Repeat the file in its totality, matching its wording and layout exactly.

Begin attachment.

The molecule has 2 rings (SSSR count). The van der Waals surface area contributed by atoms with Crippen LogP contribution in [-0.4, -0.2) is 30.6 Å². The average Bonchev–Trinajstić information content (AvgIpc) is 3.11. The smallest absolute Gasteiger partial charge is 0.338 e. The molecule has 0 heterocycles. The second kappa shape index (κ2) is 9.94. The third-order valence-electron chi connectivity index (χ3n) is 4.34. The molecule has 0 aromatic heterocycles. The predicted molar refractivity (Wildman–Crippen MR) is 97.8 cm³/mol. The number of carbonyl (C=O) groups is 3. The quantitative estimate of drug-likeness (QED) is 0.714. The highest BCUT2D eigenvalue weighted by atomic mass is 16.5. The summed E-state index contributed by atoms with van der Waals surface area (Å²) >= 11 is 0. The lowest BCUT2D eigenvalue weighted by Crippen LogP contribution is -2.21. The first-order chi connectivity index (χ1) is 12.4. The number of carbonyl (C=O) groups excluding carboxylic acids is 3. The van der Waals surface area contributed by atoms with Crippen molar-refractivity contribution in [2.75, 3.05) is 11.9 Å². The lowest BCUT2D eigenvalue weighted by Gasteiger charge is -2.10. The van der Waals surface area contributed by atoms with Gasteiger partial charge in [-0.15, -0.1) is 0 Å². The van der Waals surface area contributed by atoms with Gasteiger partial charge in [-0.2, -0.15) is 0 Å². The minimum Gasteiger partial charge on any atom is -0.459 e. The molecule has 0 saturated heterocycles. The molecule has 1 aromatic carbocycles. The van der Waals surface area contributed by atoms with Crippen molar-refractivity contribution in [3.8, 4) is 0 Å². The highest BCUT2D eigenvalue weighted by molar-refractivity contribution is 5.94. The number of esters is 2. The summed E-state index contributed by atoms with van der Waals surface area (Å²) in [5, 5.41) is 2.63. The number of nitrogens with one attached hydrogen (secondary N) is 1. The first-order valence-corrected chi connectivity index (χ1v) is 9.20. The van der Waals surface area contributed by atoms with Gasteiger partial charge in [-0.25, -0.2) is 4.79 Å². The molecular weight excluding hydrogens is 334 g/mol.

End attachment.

The molecule has 2 rings (SSSR count). The van der Waals surface area contributed by atoms with Crippen LogP contribution in [-0.4, -0.2) is 30.6 Å². The average Bonchev–Trinajstić information content (AvgIpc) is 3.11. The smallest absolute Gasteiger partial charge is 0.338 e. The molecule has 0 heterocycles. The second kappa shape index (κ2) is 9.94. The third-order valence-electron chi connectivity index (χ3n) is 4.34. The molecule has 0 aromatic heterocycles. The predicted molar refractivity (Wildman–Crippen MR) is 97.8 cm³/mol. The number of carbonyl (C=O) groups is 3. The quantitative estimate of drug-likeness (QED) is 0.714. The highest BCUT2D eigenvalue weighted by atomic mass is 16.5. The summed E-state index contributed by atoms with van der Waals surface area (Å²) >= 11 is 0. The lowest BCUT2D eigenvalue weighted by Crippen LogP contribution is -2.21. The first-order chi connectivity index (χ1) is 12.4. The number of carbonyl (C=O) groups excluding carboxylic acids is 3. The van der Waals surface area contributed by atoms with Crippen molar-refractivity contribution in [2.75, 3.05) is 11.9 Å². The lowest BCUT2D eigenvalue weighted by Gasteiger charge is -2.10. The van der Waals surface area contributed by atoms with Gasteiger partial charge in [-0.15, -0.1) is 0 Å². The van der Waals surface area contributed by atoms with Gasteiger partial charge in [-0.2, -0.15) is 0 Å². The minimum Gasteiger partial charge on any atom is -0.459 e. The molecule has 0 saturated heterocycles. The molecule has 1 aromatic carbocycles. The van der Waals surface area contributed by atoms with Crippen molar-refractivity contribution in [3.8, 4) is 0 Å². The highest BCUT2D eigenvalue weighted by molar-refractivity contribution is 5.94. The number of esters is 2. The summed E-state index contributed by atoms with van der Waals surface area (Å²) in [5, 5.41) is 2.63. The number of nitrogens with one attached hydrogen (secondary N) is 1. The first-order valence-corrected chi connectivity index (χ1v) is 9.20. The van der Waals surface area contributed by atoms with Gasteiger partial charge in [-0.25, -0.2) is 4.79 Å². The molecular weight excluding hydrogens is 334 g/mol.